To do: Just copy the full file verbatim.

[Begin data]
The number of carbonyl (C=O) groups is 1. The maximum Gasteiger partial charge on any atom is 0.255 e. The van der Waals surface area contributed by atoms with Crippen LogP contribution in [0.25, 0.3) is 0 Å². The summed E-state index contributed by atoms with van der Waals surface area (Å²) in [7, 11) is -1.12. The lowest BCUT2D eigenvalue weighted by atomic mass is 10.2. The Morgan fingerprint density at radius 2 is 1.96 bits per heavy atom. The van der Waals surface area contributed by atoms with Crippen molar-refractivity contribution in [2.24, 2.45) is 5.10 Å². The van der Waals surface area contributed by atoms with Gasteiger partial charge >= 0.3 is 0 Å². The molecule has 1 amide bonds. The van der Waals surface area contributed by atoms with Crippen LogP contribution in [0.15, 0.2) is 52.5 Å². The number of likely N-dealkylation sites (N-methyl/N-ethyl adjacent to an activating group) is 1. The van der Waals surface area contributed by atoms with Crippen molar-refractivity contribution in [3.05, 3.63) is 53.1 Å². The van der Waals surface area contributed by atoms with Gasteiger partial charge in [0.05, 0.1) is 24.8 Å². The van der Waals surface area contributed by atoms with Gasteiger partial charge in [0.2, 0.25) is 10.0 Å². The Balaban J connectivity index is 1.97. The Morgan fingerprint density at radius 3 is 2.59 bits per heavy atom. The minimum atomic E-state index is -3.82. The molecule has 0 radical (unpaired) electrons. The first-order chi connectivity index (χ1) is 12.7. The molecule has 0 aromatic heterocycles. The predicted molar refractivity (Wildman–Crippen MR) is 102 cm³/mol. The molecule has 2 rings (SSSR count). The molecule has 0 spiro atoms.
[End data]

The number of carbonyl (C=O) groups is 1. The maximum Gasteiger partial charge on any atom is 0.255 e. The van der Waals surface area contributed by atoms with Crippen LogP contribution in [0.25, 0.3) is 0 Å². The summed E-state index contributed by atoms with van der Waals surface area (Å²) in [7, 11) is -1.12. The lowest BCUT2D eigenvalue weighted by atomic mass is 10.2. The Morgan fingerprint density at radius 2 is 1.96 bits per heavy atom. The van der Waals surface area contributed by atoms with Crippen molar-refractivity contribution in [2.24, 2.45) is 5.10 Å². The van der Waals surface area contributed by atoms with Gasteiger partial charge >= 0.3 is 0 Å². The molecule has 1 amide bonds. The van der Waals surface area contributed by atoms with Crippen LogP contribution in [0.15, 0.2) is 52.5 Å². The number of likely N-dealkylation sites (N-methyl/N-ethyl adjacent to an activating group) is 1. The van der Waals surface area contributed by atoms with Crippen molar-refractivity contribution in [3.05, 3.63) is 53.1 Å². The van der Waals surface area contributed by atoms with Gasteiger partial charge in [0.05, 0.1) is 24.8 Å². The van der Waals surface area contributed by atoms with Gasteiger partial charge in [0.2, 0.25) is 10.0 Å². The Balaban J connectivity index is 1.97. The Morgan fingerprint density at radius 3 is 2.59 bits per heavy atom. The minimum atomic E-state index is -3.82. The molecule has 0 radical (unpaired) electrons. The first-order chi connectivity index (χ1) is 12.7. The molecule has 0 aromatic heterocycles. The predicted molar refractivity (Wildman–Crippen MR) is 102 cm³/mol. The molecule has 2 rings (SSSR count). The molecule has 0 spiro atoms.